...

In this eBook, we’ll take a look at:

  • .NET Goes Open Source: What does that mean to you as a .NET developer?
  • Windows 10: What we know so far and why it matters to you as a .NET developer?
  • Visual Studio 2015: Includes several tips and tricks to get you up to speed FAST!
  • C# 6.0: We’ll take a look at code snippets that show you exactly what features you may want to take advantage of in your next app.
  • Roslyn: Can I do more than create my own compiler? What else can I do with it?
  • .NET on a Mac: Are you serious? We’ll take a look at how native .NET development is a reality on a Mac.
  • Resources and additional information: We’ll talk about how the future is very bright for .NET developer and how using the Telerik Stack can further enhance productivity.

The Developer’s Guide to the New .NET [Download page]

This ebook is no fluff–just a developer-to-developer breakdown of what’s in store for .NET in 2015. Included are code snippets and step-by-step tutorials on handy new features and techniques.

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Download for free, and learn more about:

  • Visual Studio 2015
  • .NET core goes open source
  • Cross platform development with .NET
  • C# 6.0
  • Roslyn
  • Windows 10

Michael Crump, the man, the myth, the legend in his own [time|mind], shares this new free (reg-ware) eBook from Telerik, which is very manager-safe (i.e. formatted like a PowerPoint deck, lots of pictures, etc.. oh... wait... did I really say that out loud?...um... yeah) view of the coming new .NET world.

Kidding aside, this format is great for those who want to get the higher level view of what's coming in the new .NET. Those co-workers who are not info-hounds like you, the dev's who just want the highlights, etc. It's only 47 pages and really is a nice, quick and informative read. And did I say it was free? :)

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Monday, January 12, 2015

DotNetKicks is alive and, well, kicking!

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DNK is new and you are part of it!

Just a bit of news that we have completely rearchitected, programmed and designed DNK over the last 3 months. As all of us here know, DNK is now showing the best .Net content on a daily basis. We’re seeing over new stories 10 a day, so don’t miss out.

DNK’s format now lets you see comments inline in a nifty sidebar. Voting is only when you like a piece because it’s all from the community. The notification system has been rebuilt and the site is more than 2X as fast.

Pretty good for 3 months!

If you want to be a contributor to the site just email us at support@dotnetkicks.com with a bit about what you’re working on in .Net.

Thank you for your support of DotNetKicks!

Robert, Bob, Paul, Mike and James

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Back in the day, DNK used to be one of my favorite news aggregators/social/link/thing. But it seemed to fall on hard times and withered away...

Well what was old is new again and DNK is back baby! Feed re-added to my news stream :)

 

Related Past Post XRef:
DotNetKicks Widget Added to Posts

Rest easy with RESTier - Building your Web API OData feeds faster with RESTier

OData Team - [Announcement] RESTier - A turn-key solution to build OData services

What is RESTier

RESTier is a RESTful API development framework for building standardized, OData V4 based REST services on .NET. It can be seen as a middle-ware on top of Web API OData.  RESTier is built with the inspiration of combining simplicity of WCF DS with the flexibility of Web API OData.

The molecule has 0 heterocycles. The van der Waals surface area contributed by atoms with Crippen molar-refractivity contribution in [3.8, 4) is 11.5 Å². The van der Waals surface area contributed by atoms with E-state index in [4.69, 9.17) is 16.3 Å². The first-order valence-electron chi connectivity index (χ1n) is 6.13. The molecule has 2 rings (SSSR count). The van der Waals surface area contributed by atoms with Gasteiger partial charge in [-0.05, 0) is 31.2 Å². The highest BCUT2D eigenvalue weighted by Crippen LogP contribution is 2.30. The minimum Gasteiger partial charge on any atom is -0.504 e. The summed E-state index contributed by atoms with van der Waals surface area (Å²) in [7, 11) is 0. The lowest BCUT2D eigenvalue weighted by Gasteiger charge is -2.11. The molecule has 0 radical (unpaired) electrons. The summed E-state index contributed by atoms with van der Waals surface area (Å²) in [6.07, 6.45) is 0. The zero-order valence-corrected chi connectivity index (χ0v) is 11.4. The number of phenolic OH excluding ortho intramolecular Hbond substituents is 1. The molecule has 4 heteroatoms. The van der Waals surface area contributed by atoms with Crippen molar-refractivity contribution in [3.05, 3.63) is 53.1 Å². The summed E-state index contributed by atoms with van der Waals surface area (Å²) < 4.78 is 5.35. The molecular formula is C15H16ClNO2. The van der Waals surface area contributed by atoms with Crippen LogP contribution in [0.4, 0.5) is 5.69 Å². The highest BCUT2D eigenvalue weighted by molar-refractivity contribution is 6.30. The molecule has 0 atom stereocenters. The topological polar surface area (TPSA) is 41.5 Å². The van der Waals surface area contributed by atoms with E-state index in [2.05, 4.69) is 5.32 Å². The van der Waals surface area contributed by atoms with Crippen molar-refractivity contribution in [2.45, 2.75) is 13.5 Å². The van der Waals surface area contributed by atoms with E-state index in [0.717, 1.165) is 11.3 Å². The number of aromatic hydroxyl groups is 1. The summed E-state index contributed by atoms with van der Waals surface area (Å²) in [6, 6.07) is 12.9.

The main exciting features of RESTier are:

  • Help developer quickly build an OData service within minutes. You need just one controller, no more than 100 lines of code to easily bootstrap an OData service. 
  • Help developer easily add business logic into their services.

What about ASP.NET Web API OData?

As mentioned in the first part, RESTier is based on Web API OData. Web API OData will continuously be improved and RESTier will benefit from the improvements.

Getting started

The main getting started tutorials below show you how to user RESTier step by step.

...

Document and more samples

RESTier intends to be fully open-sourced, source code will be available on GitHub soon.

  • GitHub repository . We use GitHub to track issues. You can report bugs, provide improvement suggestion directly on GitHub
  • RESTier wiki . Detailed document and samples are available here.

...

Please be noted

  • RESTier is still at a preview stage.
  • RESTier currently only supports Entity Framework data provider. Other data providers will be added in the future.

...

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Mostly I liked the title... lol.

That said, I like the concept behind making it easier to create, though we've all learned to take claims like this with a grain of salt. Will be keeping an eye on this to see if it has any legs...

Thursday, January 08, 2015

Coding4Fun Toolkit Lives! v2.0.9 released with more WinRT/WP 8.1 support

Invoke IT Limited - Coding4Fun v2.0.9 released #wpdev #windev #winrt

Coding4Fun toolkit v2.0.9 for Windows Platform dev has been released and packages are available for download from Nuget.

This update builds additional support for Windows Runtime on Windows Phone 8.1 and Windows 8.1. Controls added to this release include

  • MetroFlow control (Windows 8.1 and WP 8.1)
  • Prompts (Toast, User, Message, Input, PasswordInput) for WP 8.1
  • BrushToBrushConverter now allows use of parameter to set output Opacity.

...

SubramanyamRaju Windows Phone Tutorials(C# - XAML) - Great News! Coding4Fun Toolkit Controls are supported for Windows Phone 8.1- Part 1 (C#-Xaml)

Introduction:

Yesterday i found from twitter as 'Coding4Fun Toolkit is Supported for Windows Phone 8.1'.And i want to be say thanks to Hermit Dave for sharing this info on twitter. Now Coding4Fun toolkit v2.0.9 for Windows Platform dev has been released and packages are available for download from Nuget.